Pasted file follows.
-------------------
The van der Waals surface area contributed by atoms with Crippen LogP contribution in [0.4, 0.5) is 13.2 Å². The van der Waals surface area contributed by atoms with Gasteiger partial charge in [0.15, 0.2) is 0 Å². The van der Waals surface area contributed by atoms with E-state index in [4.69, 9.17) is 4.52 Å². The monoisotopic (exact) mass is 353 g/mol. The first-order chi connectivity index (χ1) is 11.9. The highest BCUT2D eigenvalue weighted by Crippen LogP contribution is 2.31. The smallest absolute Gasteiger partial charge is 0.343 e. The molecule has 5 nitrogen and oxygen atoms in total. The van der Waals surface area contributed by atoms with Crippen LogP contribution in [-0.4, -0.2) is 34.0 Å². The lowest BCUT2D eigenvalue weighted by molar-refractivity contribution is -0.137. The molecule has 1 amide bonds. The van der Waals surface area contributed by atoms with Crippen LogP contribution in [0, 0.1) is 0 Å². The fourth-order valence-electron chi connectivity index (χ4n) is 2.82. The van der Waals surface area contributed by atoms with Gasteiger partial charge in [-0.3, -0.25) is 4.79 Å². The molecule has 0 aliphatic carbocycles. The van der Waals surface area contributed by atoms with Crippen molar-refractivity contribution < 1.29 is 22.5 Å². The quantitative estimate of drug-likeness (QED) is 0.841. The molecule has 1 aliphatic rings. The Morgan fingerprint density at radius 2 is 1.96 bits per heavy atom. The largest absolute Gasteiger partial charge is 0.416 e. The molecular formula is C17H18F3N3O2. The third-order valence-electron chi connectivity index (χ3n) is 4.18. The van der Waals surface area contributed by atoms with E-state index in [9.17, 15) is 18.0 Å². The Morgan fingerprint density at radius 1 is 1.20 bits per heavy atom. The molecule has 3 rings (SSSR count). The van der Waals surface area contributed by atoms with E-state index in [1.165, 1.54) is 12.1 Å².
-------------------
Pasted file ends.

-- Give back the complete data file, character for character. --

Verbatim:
The van der Waals surface area contributed by atoms with Crippen LogP contribution in [0.4, 0.5) is 13.2 Å². The van der Waals surface area contributed by atoms with Gasteiger partial charge in [0.15, 0.2) is 0 Å². The van der Waals surface area contributed by atoms with E-state index in [4.69, 9.17) is 4.52 Å². The monoisotopic (exact) mass is 353 g/mol. The first-order chi connectivity index (χ1) is 11.9. The highest BCUT2D eigenvalue weighted by Crippen LogP contribution is 2.31. The smallest absolute Gasteiger partial charge is 0.343 e. The molecule has 5 nitrogen and oxygen atoms in total. The van der Waals surface area contributed by atoms with Crippen LogP contribution in [-0.4, -0.2) is 34.0 Å². The lowest BCUT2D eigenvalue weighted by molar-refractivity contribution is -0.137. The molecule has 1 amide bonds. The van der Waals surface area contributed by atoms with Crippen LogP contribution in [0, 0.1) is 0 Å². The fourth-order valence-electron chi connectivity index (χ4n) is 2.82. The van der Waals surface area contributed by atoms with Gasteiger partial charge in [-0.3, -0.25) is 4.79 Å². The molecule has 0 aliphatic carbocycles. The van der Waals surface area contributed by atoms with Crippen molar-refractivity contribution < 1.29 is 22.5 Å². The quantitative estimate of drug-likeness (QED) is 0.841. The molecule has 1 aliphatic rings. The Morgan fingerprint density at radius 2 is 1.96 bits per heavy atom. The largest absolute Gasteiger partial charge is 0.416 e. The molecular formula is C17H18F3N3O2. The third-order valence-electron chi connectivity index (χ3n) is 4.18. The van der Waals surface area contributed by atoms with E-state index in [9.17, 15) is 18.0 Å². The Morgan fingerprint density at radius 1 is 1.20 bits per heavy atom. The molecule has 3 rings (SSSR count). The van der Waals surface area contributed by atoms with E-state index in [1.165, 1.54) is 12.1 Å².